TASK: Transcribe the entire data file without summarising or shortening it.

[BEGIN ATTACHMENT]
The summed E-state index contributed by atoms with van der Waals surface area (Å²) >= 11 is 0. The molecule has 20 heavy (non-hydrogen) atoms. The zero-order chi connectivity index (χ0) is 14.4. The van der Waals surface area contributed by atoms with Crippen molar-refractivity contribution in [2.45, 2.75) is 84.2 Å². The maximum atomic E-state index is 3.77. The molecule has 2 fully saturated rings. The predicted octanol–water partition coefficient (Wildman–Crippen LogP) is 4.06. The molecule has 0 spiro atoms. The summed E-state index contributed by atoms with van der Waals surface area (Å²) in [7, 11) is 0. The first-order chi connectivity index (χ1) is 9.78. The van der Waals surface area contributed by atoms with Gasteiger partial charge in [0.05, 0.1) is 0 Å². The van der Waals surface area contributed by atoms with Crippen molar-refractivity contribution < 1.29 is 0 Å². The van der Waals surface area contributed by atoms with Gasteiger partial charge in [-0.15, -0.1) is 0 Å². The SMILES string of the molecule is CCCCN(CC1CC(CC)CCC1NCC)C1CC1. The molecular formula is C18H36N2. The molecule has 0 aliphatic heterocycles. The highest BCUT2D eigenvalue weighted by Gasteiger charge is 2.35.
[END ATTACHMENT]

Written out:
The summed E-state index contributed by atoms with van der Waals surface area (Å²) >= 11 is 0. The molecule has 20 heavy (non-hydrogen) atoms. The zero-order chi connectivity index (χ0) is 14.4. The van der Waals surface area contributed by atoms with Crippen molar-refractivity contribution in [2.45, 2.75) is 84.2 Å². The maximum atomic E-state index is 3.77. The molecule has 2 fully saturated rings. The predicted octanol–water partition coefficient (Wildman–Crippen LogP) is 4.06. The molecule has 0 spiro atoms. The summed E-state index contributed by atoms with van der Waals surface area (Å²) in [7, 11) is 0. The first-order chi connectivity index (χ1) is 9.78. The van der Waals surface area contributed by atoms with Gasteiger partial charge in [0.05, 0.1) is 0 Å². The van der Waals surface area contributed by atoms with Crippen molar-refractivity contribution < 1.29 is 0 Å². The van der Waals surface area contributed by atoms with Gasteiger partial charge in [-0.15, -0.1) is 0 Å². The SMILES string of the molecule is CCCCN(CC1CC(CC)CCC1NCC)C1CC1. The molecular formula is C18H36N2. The molecule has 0 aliphatic heterocycles. The highest BCUT2D eigenvalue weighted by Gasteiger charge is 2.35.